Why don't I personally think Kindle Unlimited is to blame? Well, frankly because my sales dropped a year before KU was unveiled. (Yay for me for being ahead of the curve!) That's not fun to admit. In 2013, I sold less books than in 2012 BY FAR, despite the fact that I had 10 more titles than I did in 2011-2012. The difference between 2012 and 2013 (and now 2014)? Everyone, and I mean EVERYONE and their butlers butlers butler has a story to tell and a finger to press PUBLISH with.
The market is beyond saturated, and readers have their pick of free books, $0.99 books, anthologies with a dozen authors for less than a buck... What was once our marketing strategy--price low and gain an audience, is no longer competitive in this market. There are SO. MANY. BOOKS. and trade publishers are pricing low as well.
I'm clearly not an expert and I'm not denying that it's hard to compete with an internal algorithm theoretically set to favor Amazon exclusive books, I'm only saying that KU is just a tiny piece of what is wonky in the indie market right now.
So for me, 2014 was about balancing out. I couldn't fall any further than I had in 2013 and that fact was comforting. In 2014 I could only dust myself off and regroup. I feel very fortunate to have experienced the fall a year ago, honestly. I feel like I'm through the worst of it, and have a much stronger foundation to rebuild on. I have a ton of experience and perspective now. Perspective is always a tremendous gift.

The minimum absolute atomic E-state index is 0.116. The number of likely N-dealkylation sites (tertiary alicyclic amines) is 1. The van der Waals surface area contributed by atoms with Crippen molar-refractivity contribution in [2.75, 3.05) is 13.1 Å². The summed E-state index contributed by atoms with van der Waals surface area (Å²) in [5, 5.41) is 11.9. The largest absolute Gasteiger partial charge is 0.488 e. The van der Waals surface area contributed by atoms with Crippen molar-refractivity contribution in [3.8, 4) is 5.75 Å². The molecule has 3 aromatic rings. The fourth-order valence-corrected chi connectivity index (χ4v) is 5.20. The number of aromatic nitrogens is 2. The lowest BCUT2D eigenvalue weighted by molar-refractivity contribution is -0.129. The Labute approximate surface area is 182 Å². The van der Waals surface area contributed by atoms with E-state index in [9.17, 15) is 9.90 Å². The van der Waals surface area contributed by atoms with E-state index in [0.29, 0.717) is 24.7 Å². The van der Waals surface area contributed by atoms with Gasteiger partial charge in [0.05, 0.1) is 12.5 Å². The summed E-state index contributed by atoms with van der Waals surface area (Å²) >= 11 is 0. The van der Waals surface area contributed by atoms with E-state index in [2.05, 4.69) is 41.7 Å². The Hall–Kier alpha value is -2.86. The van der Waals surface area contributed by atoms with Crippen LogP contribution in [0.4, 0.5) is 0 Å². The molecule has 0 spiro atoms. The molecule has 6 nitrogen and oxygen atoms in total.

I MOVED ON.
There are some really, really rad people in the writing world that I've known from the start. There are some amazing people I've met along my journey that I feel so thankful to know. There's some people that I thought were friends that sort of dropped off the map when I wasn't selling gobs of books anymore... It's always nice to know who the assholes are in your life so that you can move on from them. ;)
I LONGED FOR THE GATEKEEPERS.
That sounds ridiculous coming from someone who has built a career publishing independently, but holy crap, I felt like 2014 could have used a little more law and order. Like maybe all of those agents and editors who said the market would implode without them holding the reins were spot on. Something has to change, right? I mean, I don't think the bubble has even burst yet, do you? 2014 felt like the publishing equivalent of the mortgage crisis of 2008. Maybe that's a shitty comparison, but it's been rough out there the last 2 years, with no real signs of it getting better....
I FELL OUT OF LOVE WITH WRITING FOR A WHILE.
When I originally self published in 2011, it was after two years of querying two different books (Delicate and Grounding Quinn-which were ultimately acquired by Simon & Schuster UK). I was reading 1-2 YA's a day, and by 2011, I'd reached a point where what I was reading began to feel sterile. Indie publishing felt FREE and AMAZING and AUTHENTIC back then.